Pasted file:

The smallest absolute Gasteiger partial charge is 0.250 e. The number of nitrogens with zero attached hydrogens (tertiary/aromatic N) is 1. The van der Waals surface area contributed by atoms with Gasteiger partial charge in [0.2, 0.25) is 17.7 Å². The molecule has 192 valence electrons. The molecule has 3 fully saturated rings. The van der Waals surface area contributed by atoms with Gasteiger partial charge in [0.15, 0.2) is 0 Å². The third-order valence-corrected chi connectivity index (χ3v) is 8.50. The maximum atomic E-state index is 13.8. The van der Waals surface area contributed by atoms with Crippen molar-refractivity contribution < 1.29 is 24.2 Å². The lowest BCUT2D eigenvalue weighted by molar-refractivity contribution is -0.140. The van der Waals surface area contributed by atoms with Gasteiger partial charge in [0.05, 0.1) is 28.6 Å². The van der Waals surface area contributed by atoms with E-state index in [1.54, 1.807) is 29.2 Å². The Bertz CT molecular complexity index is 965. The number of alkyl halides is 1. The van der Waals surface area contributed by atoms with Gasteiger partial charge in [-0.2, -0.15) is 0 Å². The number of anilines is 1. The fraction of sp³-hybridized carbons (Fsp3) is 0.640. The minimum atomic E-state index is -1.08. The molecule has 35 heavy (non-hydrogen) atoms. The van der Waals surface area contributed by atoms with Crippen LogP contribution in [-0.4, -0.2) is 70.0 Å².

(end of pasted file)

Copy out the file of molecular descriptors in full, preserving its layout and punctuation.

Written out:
The smallest absolute Gasteiger partial charge is 0.250 e. The number of nitrogens with zero attached hydrogens (tertiary/aromatic N) is 1. The van der Waals surface area contributed by atoms with Gasteiger partial charge in [0.2, 0.25) is 17.7 Å². The molecule has 192 valence electrons. The molecule has 3 fully saturated rings. The van der Waals surface area contributed by atoms with Gasteiger partial charge in [0.15, 0.2) is 0 Å². The third-order valence-corrected chi connectivity index (χ3v) is 8.50. The maximum atomic E-state index is 13.8. The van der Waals surface area contributed by atoms with Crippen molar-refractivity contribution < 1.29 is 24.2 Å². The lowest BCUT2D eigenvalue weighted by molar-refractivity contribution is -0.140. The van der Waals surface area contributed by atoms with Gasteiger partial charge in [0.05, 0.1) is 28.6 Å². The van der Waals surface area contributed by atoms with E-state index in [1.54, 1.807) is 29.2 Å². The Bertz CT molecular complexity index is 965. The number of alkyl halides is 1. The van der Waals surface area contributed by atoms with Gasteiger partial charge in [-0.2, -0.15) is 0 Å². The number of anilines is 1. The fraction of sp³-hybridized carbons (Fsp3) is 0.640. The minimum atomic E-state index is -1.08. The molecule has 35 heavy (non-hydrogen) atoms. The van der Waals surface area contributed by atoms with Crippen LogP contribution in [-0.4, -0.2) is 70.0 Å².